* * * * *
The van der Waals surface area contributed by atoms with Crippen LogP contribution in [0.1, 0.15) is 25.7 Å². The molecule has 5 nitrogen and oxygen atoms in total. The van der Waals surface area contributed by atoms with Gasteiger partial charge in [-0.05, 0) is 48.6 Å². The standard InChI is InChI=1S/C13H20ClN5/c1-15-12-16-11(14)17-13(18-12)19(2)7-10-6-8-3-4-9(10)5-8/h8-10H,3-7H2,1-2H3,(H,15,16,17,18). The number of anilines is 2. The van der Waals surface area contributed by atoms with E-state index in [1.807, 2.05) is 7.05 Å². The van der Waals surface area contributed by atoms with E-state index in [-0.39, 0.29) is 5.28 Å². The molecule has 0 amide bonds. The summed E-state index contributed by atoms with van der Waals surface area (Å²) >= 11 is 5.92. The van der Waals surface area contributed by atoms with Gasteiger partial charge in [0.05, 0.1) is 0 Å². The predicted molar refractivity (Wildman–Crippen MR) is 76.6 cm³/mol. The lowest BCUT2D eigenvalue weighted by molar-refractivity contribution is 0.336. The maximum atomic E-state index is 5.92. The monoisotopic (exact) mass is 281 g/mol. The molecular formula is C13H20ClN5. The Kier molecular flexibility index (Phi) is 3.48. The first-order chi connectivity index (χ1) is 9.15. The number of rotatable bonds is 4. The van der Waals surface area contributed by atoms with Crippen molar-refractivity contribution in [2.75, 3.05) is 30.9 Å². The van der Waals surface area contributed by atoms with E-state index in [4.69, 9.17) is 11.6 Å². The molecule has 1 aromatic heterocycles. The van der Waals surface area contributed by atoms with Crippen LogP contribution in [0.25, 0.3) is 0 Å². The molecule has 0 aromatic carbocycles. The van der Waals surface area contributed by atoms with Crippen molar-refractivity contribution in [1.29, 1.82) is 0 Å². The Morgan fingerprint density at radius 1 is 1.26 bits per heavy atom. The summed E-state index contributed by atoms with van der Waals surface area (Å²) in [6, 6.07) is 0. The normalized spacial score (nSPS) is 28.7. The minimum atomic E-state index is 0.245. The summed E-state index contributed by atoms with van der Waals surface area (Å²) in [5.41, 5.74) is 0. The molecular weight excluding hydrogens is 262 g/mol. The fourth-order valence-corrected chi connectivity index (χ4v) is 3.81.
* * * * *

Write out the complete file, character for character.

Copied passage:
The van der Waals surface area contributed by atoms with Crippen LogP contribution in [0.1, 0.15) is 25.7 Å². The molecule has 5 nitrogen and oxygen atoms in total. The van der Waals surface area contributed by atoms with Gasteiger partial charge in [-0.05, 0) is 48.6 Å². The standard InChI is InChI=1S/C13H20ClN5/c1-15-12-16-11(14)17-13(18-12)19(2)7-10-6-8-3-4-9(10)5-8/h8-10H,3-7H2,1-2H3,(H,15,16,17,18). The number of anilines is 2. The van der Waals surface area contributed by atoms with E-state index in [1.807, 2.05) is 7.05 Å². The van der Waals surface area contributed by atoms with E-state index in [-0.39, 0.29) is 5.28 Å². The molecule has 0 amide bonds. The summed E-state index contributed by atoms with van der Waals surface area (Å²) >= 11 is 5.92. The van der Waals surface area contributed by atoms with Gasteiger partial charge in [0.05, 0.1) is 0 Å². The predicted molar refractivity (Wildman–Crippen MR) is 76.6 cm³/mol. The lowest BCUT2D eigenvalue weighted by molar-refractivity contribution is 0.336. The maximum atomic E-state index is 5.92. The monoisotopic (exact) mass is 281 g/mol. The molecular formula is C13H20ClN5. The Kier molecular flexibility index (Phi) is 3.48. The first-order chi connectivity index (χ1) is 9.15. The number of rotatable bonds is 4. The van der Waals surface area contributed by atoms with Crippen molar-refractivity contribution in [2.75, 3.05) is 30.9 Å². The van der Waals surface area contributed by atoms with E-state index in [4.69, 9.17) is 11.6 Å². The molecule has 1 aromatic heterocycles. The van der Waals surface area contributed by atoms with Crippen LogP contribution in [0.25, 0.3) is 0 Å². The molecule has 0 aromatic carbocycles. The van der Waals surface area contributed by atoms with Crippen molar-refractivity contribution in [1.29, 1.82) is 0 Å². The Morgan fingerprint density at radius 1 is 1.26 bits per heavy atom. The summed E-state index contributed by atoms with van der Waals surface area (Å²) in [6, 6.07) is 0. The normalized spacial score (nSPS) is 28.7. The minimum atomic E-state index is 0.245. The summed E-state index contributed by atoms with van der Waals surface area (Å²) in [5.41, 5.74) is 0. The molecular weight excluding hydrogens is 262 g/mol. The fourth-order valence-corrected chi connectivity index (χ4v) is 3.81.